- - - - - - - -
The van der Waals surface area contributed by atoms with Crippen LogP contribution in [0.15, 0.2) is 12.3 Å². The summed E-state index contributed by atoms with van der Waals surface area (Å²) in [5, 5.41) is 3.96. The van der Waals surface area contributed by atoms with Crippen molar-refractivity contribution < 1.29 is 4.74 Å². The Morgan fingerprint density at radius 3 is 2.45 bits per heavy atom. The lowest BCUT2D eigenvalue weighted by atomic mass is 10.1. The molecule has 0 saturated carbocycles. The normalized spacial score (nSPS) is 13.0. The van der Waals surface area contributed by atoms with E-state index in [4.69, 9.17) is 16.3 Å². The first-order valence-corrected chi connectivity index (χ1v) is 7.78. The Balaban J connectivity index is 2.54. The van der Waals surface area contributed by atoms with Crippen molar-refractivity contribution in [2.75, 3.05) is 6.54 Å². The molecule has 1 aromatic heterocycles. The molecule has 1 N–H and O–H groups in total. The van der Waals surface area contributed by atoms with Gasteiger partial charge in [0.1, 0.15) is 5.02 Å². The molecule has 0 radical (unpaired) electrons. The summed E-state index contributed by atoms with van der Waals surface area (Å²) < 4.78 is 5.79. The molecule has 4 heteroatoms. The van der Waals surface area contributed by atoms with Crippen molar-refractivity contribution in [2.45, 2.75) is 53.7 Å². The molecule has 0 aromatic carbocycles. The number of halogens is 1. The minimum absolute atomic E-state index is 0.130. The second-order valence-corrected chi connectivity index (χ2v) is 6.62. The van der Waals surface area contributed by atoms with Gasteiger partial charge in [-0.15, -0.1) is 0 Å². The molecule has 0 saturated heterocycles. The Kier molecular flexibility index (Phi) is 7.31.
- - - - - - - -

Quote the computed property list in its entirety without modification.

The van der Waals surface area contributed by atoms with Crippen LogP contribution in [0.15, 0.2) is 12.3 Å². The summed E-state index contributed by atoms with van der Waals surface area (Å²) in [5, 5.41) is 3.96. The van der Waals surface area contributed by atoms with Crippen molar-refractivity contribution < 1.29 is 4.74 Å². The Morgan fingerprint density at radius 3 is 2.45 bits per heavy atom. The lowest BCUT2D eigenvalue weighted by atomic mass is 10.1. The molecule has 0 saturated carbocycles. The normalized spacial score (nSPS) is 13.0. The van der Waals surface area contributed by atoms with E-state index in [4.69, 9.17) is 16.3 Å². The first-order valence-corrected chi connectivity index (χ1v) is 7.78. The Balaban J connectivity index is 2.54. The van der Waals surface area contributed by atoms with Crippen molar-refractivity contribution in [2.75, 3.05) is 6.54 Å². The molecule has 1 aromatic heterocycles. The molecule has 1 N–H and O–H groups in total. The van der Waals surface area contributed by atoms with Gasteiger partial charge in [0.1, 0.15) is 5.02 Å². The molecule has 0 radical (unpaired) electrons. The summed E-state index contributed by atoms with van der Waals surface area (Å²) < 4.78 is 5.79. The molecule has 4 heteroatoms. The van der Waals surface area contributed by atoms with Crippen molar-refractivity contribution in [2.45, 2.75) is 53.7 Å². The molecule has 0 aromatic carbocycles. The number of halogens is 1. The minimum absolute atomic E-state index is 0.130. The second-order valence-corrected chi connectivity index (χ2v) is 6.62. The van der Waals surface area contributed by atoms with Gasteiger partial charge in [-0.15, -0.1) is 0 Å². The molecule has 0 saturated heterocycles. The Kier molecular flexibility index (Phi) is 7.31.